PRESENTER: Dr. Petya Ventsislavova, Senior Lecturer in Psychology, Nottingham Trent University
Online hazard perception assessments offer significant opportunities for driver evaluation and training, both in developed and developing countries. This approach enables us to reach a broad and diverse audience, making it particularly valuable for online training programs where learners can access a variety of hazard perception tests to enhance their skills.
While certain types of hazard perception training for learner drivers are conducted using online platforms such as websites or apps, there has been a lack of extensive research evaluating the effectiveness of online assessments to distinguish between experienced and novice drivers and participants' comprehension of the task. Our aim was to assess whether instructing participants to predict hazards and calibrate risk online could be as effective as in-person assessments conducted in controlled laboratory settings. These tasks were particularly challenging as participants were not just required to react to hazards but to predict them and demonstrate situations awareness, ensuring they were looking in the right place at the right time. They were also required to calibrate the level of risk inherent in each situation and make decisions regarding potential actions.
Several studies were conducted involving different driver groups and a range of scenarios, including hazardous scenarios, non-hazardous ones, and scenarios containing active risky situations. The findings suggested that experienced drivers exhibited better hazard prediction skills compared to novices, especially when they correctly identified the presence of a hazard in the clip. Furthermore, young drivers, especially males, displayed a greater willingness to engage in risky behaviours compared to older drivers.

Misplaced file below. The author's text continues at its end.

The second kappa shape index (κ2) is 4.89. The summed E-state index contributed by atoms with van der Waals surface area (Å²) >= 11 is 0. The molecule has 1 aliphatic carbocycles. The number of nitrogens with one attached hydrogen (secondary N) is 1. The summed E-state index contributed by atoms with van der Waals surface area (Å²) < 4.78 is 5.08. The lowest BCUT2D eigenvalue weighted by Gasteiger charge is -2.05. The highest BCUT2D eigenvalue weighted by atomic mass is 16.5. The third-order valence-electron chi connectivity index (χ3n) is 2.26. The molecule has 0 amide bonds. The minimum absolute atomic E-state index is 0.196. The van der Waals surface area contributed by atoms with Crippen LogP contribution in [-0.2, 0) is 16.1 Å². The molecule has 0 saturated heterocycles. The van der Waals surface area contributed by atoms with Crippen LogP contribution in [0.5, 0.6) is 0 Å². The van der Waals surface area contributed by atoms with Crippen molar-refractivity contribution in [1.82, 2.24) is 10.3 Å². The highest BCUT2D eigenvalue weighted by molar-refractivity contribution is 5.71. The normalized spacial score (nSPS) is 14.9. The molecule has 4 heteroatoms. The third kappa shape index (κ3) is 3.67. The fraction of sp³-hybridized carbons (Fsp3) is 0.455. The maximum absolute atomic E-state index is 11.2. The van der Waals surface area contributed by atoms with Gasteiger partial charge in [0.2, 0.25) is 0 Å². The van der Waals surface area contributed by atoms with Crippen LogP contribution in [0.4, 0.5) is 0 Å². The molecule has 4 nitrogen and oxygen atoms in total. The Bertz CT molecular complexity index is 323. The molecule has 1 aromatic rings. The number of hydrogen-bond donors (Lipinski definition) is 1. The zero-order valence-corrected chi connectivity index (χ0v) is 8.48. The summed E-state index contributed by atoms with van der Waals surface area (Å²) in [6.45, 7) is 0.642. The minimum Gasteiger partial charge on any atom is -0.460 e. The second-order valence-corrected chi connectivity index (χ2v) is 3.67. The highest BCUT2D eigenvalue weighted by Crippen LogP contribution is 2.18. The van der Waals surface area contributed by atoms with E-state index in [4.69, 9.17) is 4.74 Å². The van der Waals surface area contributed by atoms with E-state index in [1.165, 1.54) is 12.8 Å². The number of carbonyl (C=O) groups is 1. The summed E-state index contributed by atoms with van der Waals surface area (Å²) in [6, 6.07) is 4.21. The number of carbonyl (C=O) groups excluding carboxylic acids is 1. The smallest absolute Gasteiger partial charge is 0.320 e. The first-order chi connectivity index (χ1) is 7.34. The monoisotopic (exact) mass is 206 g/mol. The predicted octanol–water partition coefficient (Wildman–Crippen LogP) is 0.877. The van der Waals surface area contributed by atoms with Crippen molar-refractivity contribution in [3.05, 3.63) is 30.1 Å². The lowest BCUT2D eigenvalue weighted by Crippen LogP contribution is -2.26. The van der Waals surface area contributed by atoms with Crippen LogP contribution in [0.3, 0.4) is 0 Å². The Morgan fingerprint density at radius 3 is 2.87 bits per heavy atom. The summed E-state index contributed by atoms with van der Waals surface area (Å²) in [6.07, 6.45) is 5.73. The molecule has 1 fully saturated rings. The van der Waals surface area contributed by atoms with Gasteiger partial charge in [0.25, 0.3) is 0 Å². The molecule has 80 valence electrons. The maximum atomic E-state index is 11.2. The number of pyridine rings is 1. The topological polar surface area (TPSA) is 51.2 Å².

The newly developed online hazard tests successfully differentiated between experienced and novice driver groups both, in terms of hazard prediction accuracy and drivers' intentions to assume risk. These findings demonstrate the feasibility of creating effective online hazard tests for large-scale testing and training, capable of distinguishing between less-safe novice drivers and safer, more-experienced ones. The implications of these results will be discussed in terms of their connection to the advantages/disadvantages of exploring various approaches to developing hazard test materials, including the use of computer-generated imagery (CGI), and more advanced technologies such as virtual reality (VR).
FURTHER DETAILS OF INTEREST FOR PARTICIPANTS:
- Time: 23 November 2023, 11 am - 12 pm CET
- Fee: This members-only event is free-of-charge
- Location: online
- Working language: English
- Registration: The deadline for registrations is 12 pm on 22 November 2023